Agree and Close
Insolvency: Dismissal of a winding-up petition where the petition debt is disputed
7th August, 2017
Background and Key Facts
The Applicant, Ro-Bal Steel Fabrications Limited (“Ro-Bal”), sought an order to strike out a winding-up petition presented against it by the Respondent, G Jones Site Services Limited (“G Jones”), and/or to restrain the advertisement of the petition on the basis that there was substantial grounds for dispute over the debt that formed the basis of the petition.
Ro-Bal carried out fabrication and erection of steel works at two different locations for G Jones, namely at West Lane and St. Joseph’s.
The work carried out at St. Joseph’s was invoiced by Ro-Bal and paid in full by G Jones. However, there was a dispute about the works carried out at West Lane. G Jones and others carried out the remedial works at the West Lane site and sought the cost of doing so from Ro-Bal. Only part payment was made and subsequently G Jones presented a winding up petition to the Companies Court.
The basis upon which the winding-up petition was founded was under the provisions of the Housing Grants, Construction and Regeneration Act 1996 (“the Act”) and the Scheme for Constructions Contracts Regulations 1999 (“the Regulations”). These allow for terms to be imported into a contract where no such terms are provided for by the parties. Under section 109 of the Act, a party to a construction contract is entitled to payment by instalments, stage payments or other periodic payments for any work under the contract unless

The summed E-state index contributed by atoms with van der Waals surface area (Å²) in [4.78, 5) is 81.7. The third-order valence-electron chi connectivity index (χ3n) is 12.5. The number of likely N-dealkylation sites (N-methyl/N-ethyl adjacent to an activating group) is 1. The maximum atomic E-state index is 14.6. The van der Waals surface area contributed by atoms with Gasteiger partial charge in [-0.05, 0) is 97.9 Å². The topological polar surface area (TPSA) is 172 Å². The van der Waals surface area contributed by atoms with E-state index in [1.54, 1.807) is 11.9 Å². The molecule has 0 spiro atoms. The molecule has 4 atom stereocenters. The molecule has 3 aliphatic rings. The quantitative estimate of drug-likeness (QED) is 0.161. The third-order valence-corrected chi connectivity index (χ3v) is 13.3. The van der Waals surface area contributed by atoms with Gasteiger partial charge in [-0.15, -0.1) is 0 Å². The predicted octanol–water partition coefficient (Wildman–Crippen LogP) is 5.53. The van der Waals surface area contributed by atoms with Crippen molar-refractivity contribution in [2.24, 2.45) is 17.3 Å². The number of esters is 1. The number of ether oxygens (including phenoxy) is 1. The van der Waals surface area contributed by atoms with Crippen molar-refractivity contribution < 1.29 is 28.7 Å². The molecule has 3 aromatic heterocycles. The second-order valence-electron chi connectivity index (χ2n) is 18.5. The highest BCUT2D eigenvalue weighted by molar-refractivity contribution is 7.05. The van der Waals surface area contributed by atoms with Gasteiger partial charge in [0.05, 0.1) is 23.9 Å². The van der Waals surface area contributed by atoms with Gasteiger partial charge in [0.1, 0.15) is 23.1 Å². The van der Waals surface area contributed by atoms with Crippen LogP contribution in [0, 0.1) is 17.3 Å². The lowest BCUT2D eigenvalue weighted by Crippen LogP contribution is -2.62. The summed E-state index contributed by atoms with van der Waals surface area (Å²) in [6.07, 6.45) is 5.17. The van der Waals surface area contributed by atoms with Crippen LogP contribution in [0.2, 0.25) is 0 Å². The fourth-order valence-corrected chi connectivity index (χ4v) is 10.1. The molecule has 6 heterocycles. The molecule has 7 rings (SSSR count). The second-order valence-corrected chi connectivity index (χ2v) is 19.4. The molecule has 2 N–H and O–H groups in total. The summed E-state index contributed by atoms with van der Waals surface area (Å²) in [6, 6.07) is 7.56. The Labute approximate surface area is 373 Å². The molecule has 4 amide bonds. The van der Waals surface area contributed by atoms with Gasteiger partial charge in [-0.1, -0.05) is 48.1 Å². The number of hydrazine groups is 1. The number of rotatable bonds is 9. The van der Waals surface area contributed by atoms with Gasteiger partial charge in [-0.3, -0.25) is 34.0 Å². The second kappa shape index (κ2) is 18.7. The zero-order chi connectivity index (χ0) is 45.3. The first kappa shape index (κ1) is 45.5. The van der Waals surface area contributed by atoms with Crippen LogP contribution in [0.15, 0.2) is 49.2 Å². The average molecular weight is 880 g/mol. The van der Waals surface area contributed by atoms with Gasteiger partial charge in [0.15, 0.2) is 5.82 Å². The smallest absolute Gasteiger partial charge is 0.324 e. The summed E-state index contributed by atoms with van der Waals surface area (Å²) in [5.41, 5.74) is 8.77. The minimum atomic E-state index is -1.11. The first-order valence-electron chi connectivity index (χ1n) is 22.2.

(a) it is specified in the contract that the duration of the work is to be less than 45 days [not the case here]; or
(b) it is agreed between the parties that the duration of the work is estimated to be less than 45 days [this was the case here].
Ro-Bal argued that these two contracts fell outside of section 109 of the Act because there was an agreed duration of less than 45 days and, in any event, the contracts were lump sum payments. G Jones argued that the provisions applied to all construction contracts. There was a fundamental disagreement between the parties as to the applicability of the Act and therefore the provisions imported by it by the Regulations and thus the debt which the petition was founded upon.
The Companies Court is not the appropriate forum for the determination of this issue. It is a technical issue which would be better suited to the Technology and Construction Court.
The Companies Court dismissed the winding up petition on the basis that there was a dispute on substantial grounds as to whether there was a debt in the sum pressed for by G Jones.
The Court awarded costs on the indemnity basis to Ro-Bal. The Judge also commented that an order for costs on the indemnity basis is almost a policy in relation to failed winding-up petitions.
Creditors need to make sure that there is not a substantial dispute over a debt forming the basis of a winding up petition and that there are no technical issues to be resolved which would be better suited to another forum when presenting a winding up petition. A failed winding up petition is likely to attract indemnity costs.